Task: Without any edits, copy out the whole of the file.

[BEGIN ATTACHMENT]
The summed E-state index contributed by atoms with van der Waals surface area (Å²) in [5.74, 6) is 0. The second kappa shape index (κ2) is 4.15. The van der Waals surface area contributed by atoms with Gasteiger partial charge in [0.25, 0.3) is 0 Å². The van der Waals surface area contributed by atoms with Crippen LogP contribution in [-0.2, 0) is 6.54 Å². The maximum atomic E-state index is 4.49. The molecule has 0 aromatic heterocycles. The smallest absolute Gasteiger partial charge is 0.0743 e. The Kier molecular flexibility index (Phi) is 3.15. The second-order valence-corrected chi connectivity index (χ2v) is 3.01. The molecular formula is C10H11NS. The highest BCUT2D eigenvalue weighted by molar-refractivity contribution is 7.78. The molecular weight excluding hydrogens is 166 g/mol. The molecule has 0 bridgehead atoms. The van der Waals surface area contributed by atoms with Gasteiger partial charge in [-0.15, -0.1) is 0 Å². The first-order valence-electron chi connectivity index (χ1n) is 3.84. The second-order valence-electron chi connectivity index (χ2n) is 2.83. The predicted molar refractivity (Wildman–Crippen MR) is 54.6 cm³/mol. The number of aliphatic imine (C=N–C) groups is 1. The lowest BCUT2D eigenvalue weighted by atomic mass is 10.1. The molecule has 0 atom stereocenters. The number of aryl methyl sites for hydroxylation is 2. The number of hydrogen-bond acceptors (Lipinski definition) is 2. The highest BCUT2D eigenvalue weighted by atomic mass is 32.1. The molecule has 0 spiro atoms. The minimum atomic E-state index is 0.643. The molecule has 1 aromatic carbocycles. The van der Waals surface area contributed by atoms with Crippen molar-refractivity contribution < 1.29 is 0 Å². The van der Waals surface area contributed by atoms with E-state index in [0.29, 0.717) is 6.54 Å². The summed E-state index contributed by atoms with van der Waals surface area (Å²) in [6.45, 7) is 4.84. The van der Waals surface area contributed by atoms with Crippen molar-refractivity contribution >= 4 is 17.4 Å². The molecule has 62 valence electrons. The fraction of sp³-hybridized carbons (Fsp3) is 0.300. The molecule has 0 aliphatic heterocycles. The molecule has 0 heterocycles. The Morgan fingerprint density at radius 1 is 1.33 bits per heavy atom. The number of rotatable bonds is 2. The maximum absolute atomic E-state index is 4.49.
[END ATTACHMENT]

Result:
The summed E-state index contributed by atoms with van der Waals surface area (Å²) in [5.74, 6) is 0. The second kappa shape index (κ2) is 4.15. The van der Waals surface area contributed by atoms with Gasteiger partial charge in [0.25, 0.3) is 0 Å². The van der Waals surface area contributed by atoms with Crippen LogP contribution in [-0.2, 0) is 6.54 Å². The maximum atomic E-state index is 4.49. The molecule has 0 aromatic heterocycles. The smallest absolute Gasteiger partial charge is 0.0743 e. The Kier molecular flexibility index (Phi) is 3.15. The second-order valence-corrected chi connectivity index (χ2v) is 3.01. The molecular formula is C10H11NS. The highest BCUT2D eigenvalue weighted by molar-refractivity contribution is 7.78. The molecular weight excluding hydrogens is 166 g/mol. The molecule has 0 bridgehead atoms. The van der Waals surface area contributed by atoms with Gasteiger partial charge in [-0.15, -0.1) is 0 Å². The first-order valence-electron chi connectivity index (χ1n) is 3.84. The second-order valence-electron chi connectivity index (χ2n) is 2.83. The predicted molar refractivity (Wildman–Crippen MR) is 54.6 cm³/mol. The number of aliphatic imine (C=N–C) groups is 1. The lowest BCUT2D eigenvalue weighted by atomic mass is 10.1. The molecule has 0 atom stereocenters. The number of aryl methyl sites for hydroxylation is 2. The number of hydrogen-bond acceptors (Lipinski definition) is 2. The highest BCUT2D eigenvalue weighted by atomic mass is 32.1. The molecule has 0 spiro atoms. The minimum atomic E-state index is 0.643. The molecule has 1 aromatic carbocycles. The van der Waals surface area contributed by atoms with Crippen molar-refractivity contribution < 1.29 is 0 Å². The van der Waals surface area contributed by atoms with E-state index in [0.29, 0.717) is 6.54 Å². The summed E-state index contributed by atoms with van der Waals surface area (Å²) in [6.45, 7) is 4.84. The van der Waals surface area contributed by atoms with Crippen molar-refractivity contribution >= 4 is 17.4 Å². The molecule has 62 valence electrons. The fraction of sp³-hybridized carbons (Fsp3) is 0.300. The molecule has 0 aliphatic heterocycles. The molecule has 0 heterocycles. The Morgan fingerprint density at radius 1 is 1.33 bits per heavy atom. The number of rotatable bonds is 2. The maximum absolute atomic E-state index is 4.49.